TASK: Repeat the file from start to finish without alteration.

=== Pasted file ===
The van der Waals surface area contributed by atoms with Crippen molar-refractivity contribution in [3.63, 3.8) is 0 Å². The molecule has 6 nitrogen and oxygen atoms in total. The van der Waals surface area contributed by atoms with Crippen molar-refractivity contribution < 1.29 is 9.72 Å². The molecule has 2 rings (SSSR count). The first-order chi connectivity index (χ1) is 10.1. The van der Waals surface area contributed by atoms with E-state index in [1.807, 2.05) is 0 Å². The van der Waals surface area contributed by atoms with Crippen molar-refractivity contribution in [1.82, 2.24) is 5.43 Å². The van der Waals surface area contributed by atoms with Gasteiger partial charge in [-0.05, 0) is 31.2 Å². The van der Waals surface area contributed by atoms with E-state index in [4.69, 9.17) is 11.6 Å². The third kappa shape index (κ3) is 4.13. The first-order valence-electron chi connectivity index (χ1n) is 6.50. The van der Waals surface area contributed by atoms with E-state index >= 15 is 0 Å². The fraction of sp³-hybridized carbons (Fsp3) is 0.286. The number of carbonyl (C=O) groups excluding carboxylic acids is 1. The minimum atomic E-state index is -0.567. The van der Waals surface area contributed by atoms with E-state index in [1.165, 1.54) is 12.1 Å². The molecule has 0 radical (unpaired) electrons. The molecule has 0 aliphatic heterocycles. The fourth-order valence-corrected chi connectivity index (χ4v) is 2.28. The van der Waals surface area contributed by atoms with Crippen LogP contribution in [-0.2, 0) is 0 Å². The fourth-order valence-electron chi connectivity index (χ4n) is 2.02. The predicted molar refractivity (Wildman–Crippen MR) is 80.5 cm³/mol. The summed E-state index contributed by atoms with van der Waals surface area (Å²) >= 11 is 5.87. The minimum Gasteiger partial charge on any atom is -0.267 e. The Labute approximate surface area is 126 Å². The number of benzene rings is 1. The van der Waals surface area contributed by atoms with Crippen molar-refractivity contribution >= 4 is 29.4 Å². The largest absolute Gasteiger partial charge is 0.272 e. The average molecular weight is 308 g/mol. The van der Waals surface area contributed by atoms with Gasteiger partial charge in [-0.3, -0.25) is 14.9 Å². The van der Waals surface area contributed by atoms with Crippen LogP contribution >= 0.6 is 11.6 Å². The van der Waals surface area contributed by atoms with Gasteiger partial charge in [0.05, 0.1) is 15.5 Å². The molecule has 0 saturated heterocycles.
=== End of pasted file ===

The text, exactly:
The van der Waals surface area contributed by atoms with Crippen molar-refractivity contribution in [3.63, 3.8) is 0 Å². The molecule has 6 nitrogen and oxygen atoms in total. The van der Waals surface area contributed by atoms with Crippen molar-refractivity contribution < 1.29 is 9.72 Å². The molecule has 2 rings (SSSR count). The first-order chi connectivity index (χ1) is 10.1. The van der Waals surface area contributed by atoms with E-state index in [1.807, 2.05) is 0 Å². The van der Waals surface area contributed by atoms with Crippen molar-refractivity contribution in [1.82, 2.24) is 5.43 Å². The van der Waals surface area contributed by atoms with Gasteiger partial charge in [-0.05, 0) is 31.2 Å². The van der Waals surface area contributed by atoms with E-state index in [4.69, 9.17) is 11.6 Å². The third kappa shape index (κ3) is 4.13. The first-order valence-electron chi connectivity index (χ1n) is 6.50. The van der Waals surface area contributed by atoms with E-state index >= 15 is 0 Å². The fraction of sp³-hybridized carbons (Fsp3) is 0.286. The number of carbonyl (C=O) groups excluding carboxylic acids is 1. The minimum atomic E-state index is -0.567. The van der Waals surface area contributed by atoms with E-state index in [1.165, 1.54) is 12.1 Å². The molecule has 0 radical (unpaired) electrons. The molecule has 0 aliphatic heterocycles. The fourth-order valence-corrected chi connectivity index (χ4v) is 2.28. The van der Waals surface area contributed by atoms with Crippen LogP contribution in [-0.2, 0) is 0 Å². The fourth-order valence-electron chi connectivity index (χ4n) is 2.02. The predicted molar refractivity (Wildman–Crippen MR) is 80.5 cm³/mol. The summed E-state index contributed by atoms with van der Waals surface area (Å²) >= 11 is 5.87. The minimum Gasteiger partial charge on any atom is -0.267 e. The Labute approximate surface area is 126 Å². The number of benzene rings is 1. The van der Waals surface area contributed by atoms with Crippen molar-refractivity contribution >= 4 is 29.4 Å². The largest absolute Gasteiger partial charge is 0.272 e. The average molecular weight is 308 g/mol. The van der Waals surface area contributed by atoms with Gasteiger partial charge in [-0.3, -0.25) is 14.9 Å². The van der Waals surface area contributed by atoms with Crippen LogP contribution >= 0.6 is 11.6 Å². The van der Waals surface area contributed by atoms with Gasteiger partial charge in [0.05, 0.1) is 15.5 Å². The molecule has 0 saturated heterocycles.